Cash for pro­gram­ming fu­els Net­flix’s jour­ney to stream­ing dom­i­nance

The Charlotte Observer (Sunday) - - Business - BY ED­MUND LEE New York Times

Here are some no­table num­bers from Net­flix:

130 mil­lion pay­ing

cus­tomers as of Septem­ber.

$14.9 bil­lion in reve

nue in the last 12 months.

$1.3 bil­lion in profit

for the same pe­riod.

7.6 mil­lion more paid

sub­scribers ex­pected to be added in the last three months of 2018.

23 Emmy Awards this

year, the same as HBO.

Here’s an­other: $18.6 bil­lion.

That’s the amount Net­flix has com­mit­ted to spend­ing on con­tent, in­clud­ing many shows that won’t show up on the ser­vice for months or even more than a year, like new sea­sons of “The Crown” and “Stranger Things” and the much-an­tic­i­pated lineup from the su­per­pro­ducer Shonda Rhimes.

It’s also far more than what tra­di­tional play­ers like the Walt Dis­ney Co., HBO or NBCUniver­sal gen­er­ally spend on en­ter­tain­ment.

But that’s why in­vestors are mad for Net­flix. They’re bet­ting on its un­ortho­dox me­dia model: Spend big now and reap a mas­sive sub­scriber base (and big prof­its) later. Pos­si­bly much later. The ser­vice’s cur­rent tally of 130 mil­lion cus­tomers beat Wall Street es­ti­mates, but in­vestors are ul­ti­mately count­ing on 300 mil­lion, or more.

The size of that num­ber ex­plains why Net­flix is val­ued so highly rel­a­tive to other en­ter­tain­ment busi­nesses. The com­pany’s mar­ket cap­i­tal­iza­tion cur­rently stands at ap­prox­i­mately $156 bil­lion. Dis­ney, by com­par­i­son, is val­ued at about $174 bil­lion.

Those fig­ures look out of whack when com­par­ing the size of the com­pa­nies. Net­flix had $14.9 bil­lion in rev­enue and $1.3 bil­lion in profit for the last 12 months. Dis­ney gen­er­ated $58 bil­lion in rev­enue and $10.1 bil­lion in profit for the 12 months end­ing June 30. (Dis­ney won’t re­port re­sults for its most re­cent quar­ter un­til Nov. 8.)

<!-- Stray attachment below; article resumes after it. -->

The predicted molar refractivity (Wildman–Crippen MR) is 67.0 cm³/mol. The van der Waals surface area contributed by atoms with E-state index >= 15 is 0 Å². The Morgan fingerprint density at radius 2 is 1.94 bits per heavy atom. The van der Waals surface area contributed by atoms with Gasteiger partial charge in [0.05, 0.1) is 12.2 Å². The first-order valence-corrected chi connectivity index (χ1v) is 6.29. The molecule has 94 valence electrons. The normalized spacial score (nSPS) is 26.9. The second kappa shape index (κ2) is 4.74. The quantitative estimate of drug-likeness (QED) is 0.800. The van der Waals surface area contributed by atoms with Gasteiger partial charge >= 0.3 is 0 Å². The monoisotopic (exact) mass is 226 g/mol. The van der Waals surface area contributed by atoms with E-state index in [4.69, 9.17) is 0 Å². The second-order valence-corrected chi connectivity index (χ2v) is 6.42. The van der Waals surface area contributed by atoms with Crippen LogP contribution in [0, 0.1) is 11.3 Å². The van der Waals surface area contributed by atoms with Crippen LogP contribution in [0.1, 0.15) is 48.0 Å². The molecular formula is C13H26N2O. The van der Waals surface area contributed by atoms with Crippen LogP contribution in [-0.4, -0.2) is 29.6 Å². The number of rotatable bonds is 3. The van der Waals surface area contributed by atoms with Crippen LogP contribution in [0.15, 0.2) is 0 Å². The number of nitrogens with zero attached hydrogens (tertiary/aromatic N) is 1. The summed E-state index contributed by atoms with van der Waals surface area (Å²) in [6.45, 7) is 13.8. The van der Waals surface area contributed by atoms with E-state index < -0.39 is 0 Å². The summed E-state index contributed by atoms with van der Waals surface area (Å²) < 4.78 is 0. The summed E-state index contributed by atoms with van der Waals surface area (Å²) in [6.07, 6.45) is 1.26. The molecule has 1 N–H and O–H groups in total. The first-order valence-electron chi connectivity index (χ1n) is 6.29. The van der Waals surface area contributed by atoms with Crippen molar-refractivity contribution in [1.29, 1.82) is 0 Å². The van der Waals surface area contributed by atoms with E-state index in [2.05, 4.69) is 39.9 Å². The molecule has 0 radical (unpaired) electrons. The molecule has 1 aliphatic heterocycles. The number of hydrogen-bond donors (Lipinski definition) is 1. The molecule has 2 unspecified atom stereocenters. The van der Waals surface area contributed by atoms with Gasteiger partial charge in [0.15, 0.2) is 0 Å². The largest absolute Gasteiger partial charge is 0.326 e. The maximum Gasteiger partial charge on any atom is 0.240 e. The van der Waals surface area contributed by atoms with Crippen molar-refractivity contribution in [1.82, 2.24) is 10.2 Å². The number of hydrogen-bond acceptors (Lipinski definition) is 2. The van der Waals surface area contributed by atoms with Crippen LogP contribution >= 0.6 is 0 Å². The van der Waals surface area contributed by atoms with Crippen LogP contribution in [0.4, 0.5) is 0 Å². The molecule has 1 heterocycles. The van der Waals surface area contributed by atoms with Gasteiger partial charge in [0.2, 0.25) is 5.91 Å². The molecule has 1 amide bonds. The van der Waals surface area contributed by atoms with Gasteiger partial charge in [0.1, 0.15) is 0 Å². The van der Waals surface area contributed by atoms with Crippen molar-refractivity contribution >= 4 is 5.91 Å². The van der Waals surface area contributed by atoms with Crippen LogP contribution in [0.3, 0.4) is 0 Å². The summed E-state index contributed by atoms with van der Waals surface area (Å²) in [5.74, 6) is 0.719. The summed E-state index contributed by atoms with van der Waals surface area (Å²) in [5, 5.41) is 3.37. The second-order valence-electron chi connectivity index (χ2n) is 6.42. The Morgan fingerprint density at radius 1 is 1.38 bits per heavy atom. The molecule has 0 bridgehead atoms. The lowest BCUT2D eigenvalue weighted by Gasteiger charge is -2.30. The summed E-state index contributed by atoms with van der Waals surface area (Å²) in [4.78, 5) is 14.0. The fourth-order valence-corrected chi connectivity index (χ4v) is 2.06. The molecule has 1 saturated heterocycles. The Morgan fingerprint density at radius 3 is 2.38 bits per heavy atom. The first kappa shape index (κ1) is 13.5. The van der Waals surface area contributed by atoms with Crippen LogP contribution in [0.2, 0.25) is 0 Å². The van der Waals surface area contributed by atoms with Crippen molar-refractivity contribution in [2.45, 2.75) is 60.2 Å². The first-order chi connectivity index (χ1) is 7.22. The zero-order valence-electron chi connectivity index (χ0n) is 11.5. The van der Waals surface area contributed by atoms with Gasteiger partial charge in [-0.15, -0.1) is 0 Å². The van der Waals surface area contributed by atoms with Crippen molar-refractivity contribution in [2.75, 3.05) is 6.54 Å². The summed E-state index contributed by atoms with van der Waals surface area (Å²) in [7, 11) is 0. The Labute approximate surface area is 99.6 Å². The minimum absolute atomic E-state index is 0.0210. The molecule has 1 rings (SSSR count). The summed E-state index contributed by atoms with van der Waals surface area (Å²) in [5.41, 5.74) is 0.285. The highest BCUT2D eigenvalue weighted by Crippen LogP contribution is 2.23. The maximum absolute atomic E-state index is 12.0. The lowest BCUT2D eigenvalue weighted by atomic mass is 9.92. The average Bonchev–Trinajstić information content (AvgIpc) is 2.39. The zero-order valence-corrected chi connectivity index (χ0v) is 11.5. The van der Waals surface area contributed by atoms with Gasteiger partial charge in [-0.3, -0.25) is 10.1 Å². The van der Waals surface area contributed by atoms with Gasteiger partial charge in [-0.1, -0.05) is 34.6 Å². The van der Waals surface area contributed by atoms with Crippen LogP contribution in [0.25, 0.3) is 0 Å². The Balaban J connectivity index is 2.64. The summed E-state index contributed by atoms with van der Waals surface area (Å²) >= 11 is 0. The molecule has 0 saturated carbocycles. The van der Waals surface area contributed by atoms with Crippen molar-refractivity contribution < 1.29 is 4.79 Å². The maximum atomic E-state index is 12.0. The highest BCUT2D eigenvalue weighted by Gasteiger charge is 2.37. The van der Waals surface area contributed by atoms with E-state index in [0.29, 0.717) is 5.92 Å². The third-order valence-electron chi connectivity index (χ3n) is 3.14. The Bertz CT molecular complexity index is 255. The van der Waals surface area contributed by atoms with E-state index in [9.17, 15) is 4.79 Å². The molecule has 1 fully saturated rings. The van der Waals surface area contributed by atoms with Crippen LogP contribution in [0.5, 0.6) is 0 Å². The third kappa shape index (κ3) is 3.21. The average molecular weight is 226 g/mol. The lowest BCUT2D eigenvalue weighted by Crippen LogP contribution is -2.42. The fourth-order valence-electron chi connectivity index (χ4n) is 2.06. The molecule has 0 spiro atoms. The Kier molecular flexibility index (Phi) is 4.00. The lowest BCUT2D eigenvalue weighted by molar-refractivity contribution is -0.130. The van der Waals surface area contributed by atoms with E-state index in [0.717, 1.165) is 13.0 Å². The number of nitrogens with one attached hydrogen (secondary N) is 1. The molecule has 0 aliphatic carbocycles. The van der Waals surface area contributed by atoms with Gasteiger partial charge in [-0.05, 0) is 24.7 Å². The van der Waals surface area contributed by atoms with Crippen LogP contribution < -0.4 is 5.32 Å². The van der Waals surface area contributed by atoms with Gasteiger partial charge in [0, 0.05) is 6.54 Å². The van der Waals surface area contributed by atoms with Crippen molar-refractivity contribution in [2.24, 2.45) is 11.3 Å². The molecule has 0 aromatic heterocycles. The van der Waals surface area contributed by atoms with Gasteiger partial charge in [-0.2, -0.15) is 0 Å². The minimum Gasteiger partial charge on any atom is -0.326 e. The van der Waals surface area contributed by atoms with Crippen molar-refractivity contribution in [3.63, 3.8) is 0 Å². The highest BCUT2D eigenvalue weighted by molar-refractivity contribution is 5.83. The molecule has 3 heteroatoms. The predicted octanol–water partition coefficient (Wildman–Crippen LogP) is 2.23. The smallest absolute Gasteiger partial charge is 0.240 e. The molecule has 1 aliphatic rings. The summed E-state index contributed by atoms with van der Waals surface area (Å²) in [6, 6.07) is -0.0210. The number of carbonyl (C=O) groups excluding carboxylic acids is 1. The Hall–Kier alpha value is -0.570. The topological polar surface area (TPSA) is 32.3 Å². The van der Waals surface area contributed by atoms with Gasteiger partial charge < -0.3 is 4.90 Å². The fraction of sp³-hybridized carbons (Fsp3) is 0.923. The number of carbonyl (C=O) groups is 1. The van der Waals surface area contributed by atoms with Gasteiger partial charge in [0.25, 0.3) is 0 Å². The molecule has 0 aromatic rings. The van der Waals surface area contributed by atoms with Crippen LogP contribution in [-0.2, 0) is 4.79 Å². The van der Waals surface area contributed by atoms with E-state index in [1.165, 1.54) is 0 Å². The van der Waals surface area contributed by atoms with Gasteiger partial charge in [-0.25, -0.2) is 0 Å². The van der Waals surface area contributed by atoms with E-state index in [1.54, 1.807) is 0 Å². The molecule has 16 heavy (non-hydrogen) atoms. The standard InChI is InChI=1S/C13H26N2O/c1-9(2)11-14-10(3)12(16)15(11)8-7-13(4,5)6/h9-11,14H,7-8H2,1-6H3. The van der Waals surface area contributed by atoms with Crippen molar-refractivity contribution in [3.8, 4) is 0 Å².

In other words, Dis­ney made eight times more money than Net­flix, but it’s only worth about 12 per­cent more. An­other way to con­sider it: Net­flix in­vestors are pay­ing about $120 for ev­ery $1 of profit it gen­er­ates. For Dis­ney, in­vestors are pay­ing about $17.

Net­flix is the stream­ing pi­o­neer, but it’s about to get some se­ri­ous com­pe­ti­tion.

Dis­ney, led by Robert Iger, has al­ready in­tro­duced a stream­ing sports ser­vice, ESPN+, and will in­tro­duce an en­ter­tain­ment of­fer­ing next year. The com­pany also spent $71.3 bil­lion for most of Ru­pert Mur­doch’s me­dia em­pire, in­clud­ing the 20th Cen­tury Fox movie and tele­vi­sion stu­dios, a set of ca­ble net­works and – crit­i­cally – a con­trol­ling stake in the stream­ing ser­vice Hulu.

Dis­ney will soon be able to sell access to films such as “Black Pan­ther,” “Avatar” and the orig­i­nal “Star Wars” tril­ogy di­rectly to home view­ers with­out hav­ing to go through Net­flix.

Net­flix is also part of the rea­son AT&T spent $85.4 bil­lion for Time Warner – re­named Warn­erMe­dia – which will un­veil a new stream­ing ser­vice built around HBO by the end of next year.

Those as­tro­nom­i­cal deals put Net­flix’s $18.6 bil­lion con­tent spend in a slightly dif­fer­ent light.

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